Identity and access management for AWS Private 5G - AWS Private 5G

Identity and access management for AWS Private 5G

AWS Identity and Access Management (IAM) is an AWS service that helps an administrator securely control access to AWS resources. IAM administrators control who can be authenticated (signed in) and authorized (have permissions) to use AWS resources. IAM enables you to create users and groups under your AWS account. You control the permissions that users have to perform tasks using AWS resources. You can use IAM for no additional charge.

By default, IAM users don't have permissions for AWS Private 5G resources and operations. To allow IAM users to manage Private 5G resources, you must create an IAM policy that explicitly grants them permissions, and attach the policy to the IAM users or groups that require those permissions.

When you attach a policy to a user or group of users, it allows or denies the users permission to perform the specified tasks on the specified resources. For more information, see Policies and Permissions in the IAM User Guide guide.

Before you use IAM to manage access to Private 5G, you should understand what IAM features are available to use with Private 5G. To get a high-level view of how Private 5G and other AWS services work with IAM, see AWS Services That Work with IAM in the IAM User Guide.

Policy structure

An IAM policy is a JSON document that consists of one or more statements. Each statement is structured as follows.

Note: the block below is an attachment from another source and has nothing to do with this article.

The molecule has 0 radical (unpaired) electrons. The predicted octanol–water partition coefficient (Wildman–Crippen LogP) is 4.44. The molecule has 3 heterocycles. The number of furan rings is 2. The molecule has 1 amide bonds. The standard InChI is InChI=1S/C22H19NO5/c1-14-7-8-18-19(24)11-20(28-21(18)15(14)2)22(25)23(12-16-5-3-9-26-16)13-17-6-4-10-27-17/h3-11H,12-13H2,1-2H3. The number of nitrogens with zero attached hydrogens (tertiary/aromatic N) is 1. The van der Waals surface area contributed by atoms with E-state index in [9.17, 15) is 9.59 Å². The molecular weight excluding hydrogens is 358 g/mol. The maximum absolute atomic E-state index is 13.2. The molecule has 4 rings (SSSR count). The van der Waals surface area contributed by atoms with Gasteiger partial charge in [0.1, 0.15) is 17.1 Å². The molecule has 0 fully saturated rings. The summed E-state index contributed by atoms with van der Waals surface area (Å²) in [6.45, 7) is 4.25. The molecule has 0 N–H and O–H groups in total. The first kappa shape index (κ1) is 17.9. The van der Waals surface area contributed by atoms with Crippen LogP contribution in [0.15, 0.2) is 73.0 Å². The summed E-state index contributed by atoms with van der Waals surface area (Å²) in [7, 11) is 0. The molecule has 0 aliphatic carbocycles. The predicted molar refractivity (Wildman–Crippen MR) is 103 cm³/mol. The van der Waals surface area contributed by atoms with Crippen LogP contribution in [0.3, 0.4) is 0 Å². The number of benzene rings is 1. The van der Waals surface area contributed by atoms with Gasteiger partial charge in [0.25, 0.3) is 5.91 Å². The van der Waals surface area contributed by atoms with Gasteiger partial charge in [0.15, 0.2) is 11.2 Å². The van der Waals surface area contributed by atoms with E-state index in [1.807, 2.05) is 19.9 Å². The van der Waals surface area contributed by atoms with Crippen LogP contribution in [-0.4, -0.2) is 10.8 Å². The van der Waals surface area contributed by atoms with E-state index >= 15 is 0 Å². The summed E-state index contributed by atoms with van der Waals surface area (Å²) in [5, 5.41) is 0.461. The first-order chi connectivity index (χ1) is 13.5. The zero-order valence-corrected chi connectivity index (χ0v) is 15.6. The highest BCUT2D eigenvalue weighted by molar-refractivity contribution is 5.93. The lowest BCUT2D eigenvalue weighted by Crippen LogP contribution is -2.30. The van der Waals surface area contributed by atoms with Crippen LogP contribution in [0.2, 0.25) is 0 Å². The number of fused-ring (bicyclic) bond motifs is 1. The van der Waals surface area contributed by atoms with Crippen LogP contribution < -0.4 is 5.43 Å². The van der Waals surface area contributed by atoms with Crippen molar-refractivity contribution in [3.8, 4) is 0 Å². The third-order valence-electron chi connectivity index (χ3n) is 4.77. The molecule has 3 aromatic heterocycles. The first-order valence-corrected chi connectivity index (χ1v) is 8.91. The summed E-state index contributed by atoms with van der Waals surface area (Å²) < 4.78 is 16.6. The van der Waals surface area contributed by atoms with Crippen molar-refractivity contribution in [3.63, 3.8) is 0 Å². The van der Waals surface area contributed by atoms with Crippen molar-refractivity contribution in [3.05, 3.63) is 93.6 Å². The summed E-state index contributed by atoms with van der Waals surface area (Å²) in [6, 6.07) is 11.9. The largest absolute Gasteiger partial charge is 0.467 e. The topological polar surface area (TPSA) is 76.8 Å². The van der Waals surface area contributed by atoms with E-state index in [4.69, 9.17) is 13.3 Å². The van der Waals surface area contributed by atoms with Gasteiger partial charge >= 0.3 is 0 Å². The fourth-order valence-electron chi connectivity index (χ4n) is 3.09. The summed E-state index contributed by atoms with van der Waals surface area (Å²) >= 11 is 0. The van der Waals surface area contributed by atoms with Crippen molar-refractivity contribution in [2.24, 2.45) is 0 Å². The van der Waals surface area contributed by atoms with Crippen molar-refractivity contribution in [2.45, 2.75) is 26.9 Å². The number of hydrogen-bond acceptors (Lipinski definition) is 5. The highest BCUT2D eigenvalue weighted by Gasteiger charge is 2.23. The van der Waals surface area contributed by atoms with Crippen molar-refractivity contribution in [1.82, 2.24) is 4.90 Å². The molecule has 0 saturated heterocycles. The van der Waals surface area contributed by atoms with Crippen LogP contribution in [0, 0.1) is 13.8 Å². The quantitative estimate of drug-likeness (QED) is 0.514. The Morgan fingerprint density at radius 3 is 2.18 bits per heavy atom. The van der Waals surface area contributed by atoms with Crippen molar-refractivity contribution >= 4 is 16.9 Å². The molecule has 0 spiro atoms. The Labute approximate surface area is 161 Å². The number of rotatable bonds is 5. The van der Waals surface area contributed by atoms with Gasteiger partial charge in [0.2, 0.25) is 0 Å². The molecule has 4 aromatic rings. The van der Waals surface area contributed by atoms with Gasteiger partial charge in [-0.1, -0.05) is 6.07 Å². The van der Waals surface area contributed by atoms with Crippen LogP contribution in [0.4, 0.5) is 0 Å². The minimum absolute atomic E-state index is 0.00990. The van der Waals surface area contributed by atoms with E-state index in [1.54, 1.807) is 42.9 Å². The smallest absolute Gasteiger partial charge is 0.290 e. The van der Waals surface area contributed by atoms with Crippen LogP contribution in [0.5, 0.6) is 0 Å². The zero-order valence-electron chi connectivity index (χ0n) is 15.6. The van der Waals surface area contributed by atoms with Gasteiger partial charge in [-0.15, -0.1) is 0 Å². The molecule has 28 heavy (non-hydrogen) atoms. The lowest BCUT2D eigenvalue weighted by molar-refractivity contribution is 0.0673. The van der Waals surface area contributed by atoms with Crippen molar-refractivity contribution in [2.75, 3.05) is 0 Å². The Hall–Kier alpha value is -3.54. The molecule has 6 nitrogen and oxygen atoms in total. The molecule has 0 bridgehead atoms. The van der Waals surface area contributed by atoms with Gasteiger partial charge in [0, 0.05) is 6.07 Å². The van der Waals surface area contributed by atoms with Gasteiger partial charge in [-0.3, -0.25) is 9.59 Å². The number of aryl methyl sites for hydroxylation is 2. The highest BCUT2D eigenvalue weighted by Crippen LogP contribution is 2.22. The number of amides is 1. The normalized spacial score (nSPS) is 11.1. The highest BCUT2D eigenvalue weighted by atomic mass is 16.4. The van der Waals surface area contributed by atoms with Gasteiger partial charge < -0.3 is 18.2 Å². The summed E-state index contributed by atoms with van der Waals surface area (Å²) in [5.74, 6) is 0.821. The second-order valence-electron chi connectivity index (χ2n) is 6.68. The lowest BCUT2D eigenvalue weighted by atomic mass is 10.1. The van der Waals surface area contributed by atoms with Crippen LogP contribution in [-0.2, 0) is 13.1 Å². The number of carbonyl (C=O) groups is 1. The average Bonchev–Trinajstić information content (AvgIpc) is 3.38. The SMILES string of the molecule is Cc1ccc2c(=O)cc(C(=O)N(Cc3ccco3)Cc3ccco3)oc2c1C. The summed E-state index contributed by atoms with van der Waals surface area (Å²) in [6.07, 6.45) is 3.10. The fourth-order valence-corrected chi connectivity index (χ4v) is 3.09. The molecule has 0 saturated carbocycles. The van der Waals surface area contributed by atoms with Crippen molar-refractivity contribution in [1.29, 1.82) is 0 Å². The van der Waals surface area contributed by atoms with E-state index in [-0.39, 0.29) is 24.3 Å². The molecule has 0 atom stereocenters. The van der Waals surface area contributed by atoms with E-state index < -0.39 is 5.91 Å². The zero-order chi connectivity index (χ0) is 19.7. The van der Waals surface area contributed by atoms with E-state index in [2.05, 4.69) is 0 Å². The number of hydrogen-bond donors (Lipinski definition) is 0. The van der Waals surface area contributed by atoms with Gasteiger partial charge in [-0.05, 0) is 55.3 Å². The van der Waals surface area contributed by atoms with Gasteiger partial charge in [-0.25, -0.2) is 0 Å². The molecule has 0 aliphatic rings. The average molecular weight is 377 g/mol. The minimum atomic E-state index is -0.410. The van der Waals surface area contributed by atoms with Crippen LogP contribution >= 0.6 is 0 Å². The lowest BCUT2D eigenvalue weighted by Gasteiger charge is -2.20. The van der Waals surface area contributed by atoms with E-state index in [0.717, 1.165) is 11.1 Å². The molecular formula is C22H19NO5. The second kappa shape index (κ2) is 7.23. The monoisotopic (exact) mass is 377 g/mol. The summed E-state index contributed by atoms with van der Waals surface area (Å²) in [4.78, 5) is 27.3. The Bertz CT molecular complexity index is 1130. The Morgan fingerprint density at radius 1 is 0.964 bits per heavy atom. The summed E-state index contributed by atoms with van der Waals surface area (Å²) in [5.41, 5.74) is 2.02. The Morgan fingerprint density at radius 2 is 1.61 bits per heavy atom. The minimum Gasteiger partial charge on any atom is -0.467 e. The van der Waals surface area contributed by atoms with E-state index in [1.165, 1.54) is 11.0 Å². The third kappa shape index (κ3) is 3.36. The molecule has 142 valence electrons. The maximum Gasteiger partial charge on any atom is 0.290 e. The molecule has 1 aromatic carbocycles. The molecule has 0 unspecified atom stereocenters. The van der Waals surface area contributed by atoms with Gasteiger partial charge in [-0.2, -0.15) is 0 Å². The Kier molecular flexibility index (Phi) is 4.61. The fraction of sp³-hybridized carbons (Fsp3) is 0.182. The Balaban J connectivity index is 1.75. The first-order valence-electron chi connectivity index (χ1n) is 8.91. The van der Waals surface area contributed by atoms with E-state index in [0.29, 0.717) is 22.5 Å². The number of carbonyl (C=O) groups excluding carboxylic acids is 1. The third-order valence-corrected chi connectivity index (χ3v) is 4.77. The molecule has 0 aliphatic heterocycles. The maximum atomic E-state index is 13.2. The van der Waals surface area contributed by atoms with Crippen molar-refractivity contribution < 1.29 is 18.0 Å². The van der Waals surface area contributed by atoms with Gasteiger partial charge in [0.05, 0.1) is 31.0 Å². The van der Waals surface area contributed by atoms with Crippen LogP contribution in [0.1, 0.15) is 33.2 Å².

{ "Statement":[{ "Effect":"effect", "Action":"action", "Resource":"arn", "Condition":{ "condition":{ "key":"value" } } } ] }

There are various elements that make up a statement:

  • Effect: The effect can be Allow or Deny. By default, IAM users don't have permission to use resources and API actions, so all requests are denied. An explicit allow overrides the default. An explicit deny overrides any allows.

  • Action: The action is the specific API action for which you are granting or denying permission.

  • Resource: The resource that's affected by the action. Some API actions allow you to include specific resources in your policy that can be created or modified by the action. To specify a resource in the statement, you need to use its Amazon Resource Name (ARN).

  • Condition: Conditions are optional. They can be used to control when your policy is in effect.

Example policies

In an IAM policy statement, you can specify any API action from any service that supports IAM. For Private 5G, use the following prefix with the name of the API action: private-networks:. For example: private-networks:GetNetwork.

To specify multiple actions in a single statement, separate them with commas.

"Action": ["private-networks:CreateNetwork", "private-networks:GetNetwork"]

You can also specify multiple actions using wildcards. For example, you can specify all Private 5G API actions whose name begins with the word "Get".

"Action": "private-networks:Get*"

To specify all Private 5G API actions, use the * wildcard.

"Action": "private-networks:*"

Using temporary credentials with Private 5G

Private 5G supports using temporary credentials. You can use temporary credentials to sign in with federation, assume an IAM role, or assume a cross-account role. To get temporary security credentials, use the AWS STS API operations; for example, AssumeRole or GetFederationToken.